Latino students lag behind academically. A new program for parents tries to bridge the gap

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Excerpt from "Latino students lag behind academically. A new program for parents tries to bridge the gap"

PHOENIX - Herlinda Calderon has big dreams for her daughter, Oslin, a 14-year-old Phoenix high school freshman.

Calderon wants Oslin to attend college and pursue her goal of becoming a veterinarian.

But until recently, Calderon lacked any real knowledge of how to help Oslin turn a college dream into a reality.

Calderon, 45, only attended school through the 6th grade in Mexico. The mother of four earns money babysitting, cleaning houses and holding yard sales at her house west of downtown Phoenix.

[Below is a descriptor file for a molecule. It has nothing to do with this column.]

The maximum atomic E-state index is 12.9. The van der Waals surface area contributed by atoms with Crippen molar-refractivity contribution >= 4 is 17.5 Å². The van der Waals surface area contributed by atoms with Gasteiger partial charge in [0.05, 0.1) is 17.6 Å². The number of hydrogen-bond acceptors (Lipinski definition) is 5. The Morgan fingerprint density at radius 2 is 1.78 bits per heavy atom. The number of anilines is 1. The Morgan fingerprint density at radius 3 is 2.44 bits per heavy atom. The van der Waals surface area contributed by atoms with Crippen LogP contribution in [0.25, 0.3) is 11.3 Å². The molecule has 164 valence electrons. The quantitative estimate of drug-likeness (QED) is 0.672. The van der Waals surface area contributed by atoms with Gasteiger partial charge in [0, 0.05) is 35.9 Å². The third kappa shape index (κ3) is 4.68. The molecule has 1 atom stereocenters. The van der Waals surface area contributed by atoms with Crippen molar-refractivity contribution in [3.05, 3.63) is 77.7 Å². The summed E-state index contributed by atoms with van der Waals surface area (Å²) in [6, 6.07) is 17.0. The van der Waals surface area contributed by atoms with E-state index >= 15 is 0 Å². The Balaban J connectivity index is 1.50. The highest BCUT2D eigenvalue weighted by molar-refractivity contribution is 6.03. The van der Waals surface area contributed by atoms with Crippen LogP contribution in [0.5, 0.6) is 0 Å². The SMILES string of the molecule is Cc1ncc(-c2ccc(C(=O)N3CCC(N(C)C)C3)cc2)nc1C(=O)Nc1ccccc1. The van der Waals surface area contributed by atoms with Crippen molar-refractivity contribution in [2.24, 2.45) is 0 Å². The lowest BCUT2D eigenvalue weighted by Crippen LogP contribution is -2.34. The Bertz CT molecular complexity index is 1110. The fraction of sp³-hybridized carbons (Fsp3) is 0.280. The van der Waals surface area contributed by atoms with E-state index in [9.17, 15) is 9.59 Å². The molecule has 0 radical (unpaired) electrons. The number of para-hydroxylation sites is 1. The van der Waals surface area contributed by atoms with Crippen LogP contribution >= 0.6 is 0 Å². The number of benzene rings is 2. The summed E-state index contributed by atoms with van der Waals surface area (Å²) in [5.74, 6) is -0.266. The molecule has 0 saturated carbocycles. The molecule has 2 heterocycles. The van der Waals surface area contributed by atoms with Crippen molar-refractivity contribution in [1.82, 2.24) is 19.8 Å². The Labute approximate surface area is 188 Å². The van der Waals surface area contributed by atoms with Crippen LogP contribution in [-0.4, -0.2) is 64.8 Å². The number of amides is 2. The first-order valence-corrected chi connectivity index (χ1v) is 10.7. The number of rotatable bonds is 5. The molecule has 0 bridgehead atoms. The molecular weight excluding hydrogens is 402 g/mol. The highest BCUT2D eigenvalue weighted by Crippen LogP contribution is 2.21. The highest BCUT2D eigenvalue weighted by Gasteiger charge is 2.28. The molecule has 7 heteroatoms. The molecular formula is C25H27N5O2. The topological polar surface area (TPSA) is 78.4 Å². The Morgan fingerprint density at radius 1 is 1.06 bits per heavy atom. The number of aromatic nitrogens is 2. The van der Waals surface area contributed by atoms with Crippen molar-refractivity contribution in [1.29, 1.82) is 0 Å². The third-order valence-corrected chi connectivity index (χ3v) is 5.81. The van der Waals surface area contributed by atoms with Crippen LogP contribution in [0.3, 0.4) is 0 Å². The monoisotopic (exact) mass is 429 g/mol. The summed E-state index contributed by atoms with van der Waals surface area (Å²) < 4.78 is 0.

"I've always had this dream for my children," Calderon said in Spanish. "But I never had the resources. I didn't have the information. Where to start. How to do it."

Now she does.

Last fall, Calderon participated in a groundbreaking program called the Parent Educator Academy. The program is aimed at giving low-income Latino parents such as Calderon the tools to help children succeed in school — and in the process help close a Latino student achievement gap in Arizona exacerbated by the COVID-19 pandemic.

Calderon learned a lot of practical information to help her daughter get into college, including the importance of good grades, taking high-level high school courses, searching for college scholarships, scoring well on college entrance exams and filling out financial aid forms.

Above all, the mother of three school-age children learned she needed to take an active role in supporting — and advocating — for her children's education.

"You need to focus on your children's dreams, and support them and guide them," Calderon said.

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